A scheme set up to pay for the treatment for survivors of institutional abuse faces being cut short after Catholic orders failed to stump up almost €40m in promised funding.
The 18 religious orders pledged €110m towards the Residential Institutions Statutory Fund (RISF), which will pay for mental health, social, educational and housing services for survivors.
However, the Irish Independent has learned just €72m has been received by the fund, which is due to begin issuing grants in January.
The scheme was initially anticipated to last up to five years, but this period may now have to be shortened due to the funding shortfall.
In contacts with the Department of Education, the religious orders – with the Christian Brothers and the Daughters of Charity to the forefront – have blamed the depressed property market for the shortfall.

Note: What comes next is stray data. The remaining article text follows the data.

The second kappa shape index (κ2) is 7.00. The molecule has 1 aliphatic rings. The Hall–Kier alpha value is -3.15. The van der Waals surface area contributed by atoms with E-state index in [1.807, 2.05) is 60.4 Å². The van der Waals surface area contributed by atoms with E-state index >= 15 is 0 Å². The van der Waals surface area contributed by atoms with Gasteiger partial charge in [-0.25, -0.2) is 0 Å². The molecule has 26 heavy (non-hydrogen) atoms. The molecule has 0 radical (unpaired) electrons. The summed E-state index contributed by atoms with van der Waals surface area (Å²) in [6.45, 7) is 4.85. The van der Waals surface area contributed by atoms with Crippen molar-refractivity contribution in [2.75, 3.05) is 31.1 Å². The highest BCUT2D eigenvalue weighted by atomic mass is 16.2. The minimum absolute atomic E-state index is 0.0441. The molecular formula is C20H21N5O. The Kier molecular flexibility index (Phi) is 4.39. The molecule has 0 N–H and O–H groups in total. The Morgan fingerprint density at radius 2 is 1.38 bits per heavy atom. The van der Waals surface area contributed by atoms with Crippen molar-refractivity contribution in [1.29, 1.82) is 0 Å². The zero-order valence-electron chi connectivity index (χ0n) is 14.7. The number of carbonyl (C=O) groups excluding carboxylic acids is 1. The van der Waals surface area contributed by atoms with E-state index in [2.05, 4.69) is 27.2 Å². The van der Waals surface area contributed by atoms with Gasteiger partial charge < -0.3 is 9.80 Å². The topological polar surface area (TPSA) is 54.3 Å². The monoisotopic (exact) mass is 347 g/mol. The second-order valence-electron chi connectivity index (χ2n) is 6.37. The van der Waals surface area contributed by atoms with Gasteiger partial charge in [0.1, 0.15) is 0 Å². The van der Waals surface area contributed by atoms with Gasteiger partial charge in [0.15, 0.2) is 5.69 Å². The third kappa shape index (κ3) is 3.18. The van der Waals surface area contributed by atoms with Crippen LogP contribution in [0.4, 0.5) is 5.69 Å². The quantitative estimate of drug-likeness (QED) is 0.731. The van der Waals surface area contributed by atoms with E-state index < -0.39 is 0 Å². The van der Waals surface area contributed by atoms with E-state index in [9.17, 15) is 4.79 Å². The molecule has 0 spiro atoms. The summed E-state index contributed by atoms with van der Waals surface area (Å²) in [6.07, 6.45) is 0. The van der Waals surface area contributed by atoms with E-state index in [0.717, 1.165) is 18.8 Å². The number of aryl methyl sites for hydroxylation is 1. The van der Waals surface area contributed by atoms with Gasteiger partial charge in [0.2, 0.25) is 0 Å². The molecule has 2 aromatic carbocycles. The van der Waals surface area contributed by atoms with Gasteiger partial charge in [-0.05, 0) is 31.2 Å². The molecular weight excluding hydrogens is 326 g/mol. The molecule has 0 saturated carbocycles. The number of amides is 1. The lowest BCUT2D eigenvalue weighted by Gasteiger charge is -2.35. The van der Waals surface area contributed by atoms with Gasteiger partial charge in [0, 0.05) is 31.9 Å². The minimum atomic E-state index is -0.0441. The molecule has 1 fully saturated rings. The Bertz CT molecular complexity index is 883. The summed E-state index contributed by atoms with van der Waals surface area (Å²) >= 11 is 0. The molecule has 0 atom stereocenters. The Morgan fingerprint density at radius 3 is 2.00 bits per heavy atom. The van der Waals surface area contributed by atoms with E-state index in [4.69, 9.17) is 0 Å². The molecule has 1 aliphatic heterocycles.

A source said: "They made the commitment at the time based on property and property prices. Obviously, as we all know, their value has fallen since then."
Education Minister Ruairi Quinn has written to the orders requesting they immediately pursue the sale of surplus property so they can fulfil their pledge within a three to four- year period.
A spokesperson for the minister said Mr Quinn had "sought specific details of their intentions in that regard".
The shortfall has infuriated abuse survivors.
"There is no excuse for the orders not paying up. It is four years since they made these pledges. They are dragging their feet on this," said Patrick Walsh, a spokesman for Survivors of Child Abuse.
Neither the Christian Brothers nor the Daughters of Charity returned calls seeking comment.
The €72m handed over to date has been placed in an NTMA account for use by the RISF. From January it will begin paying for medical and other services for survivors.
Up to 15,000 people are eligible to apply for grants from the fund.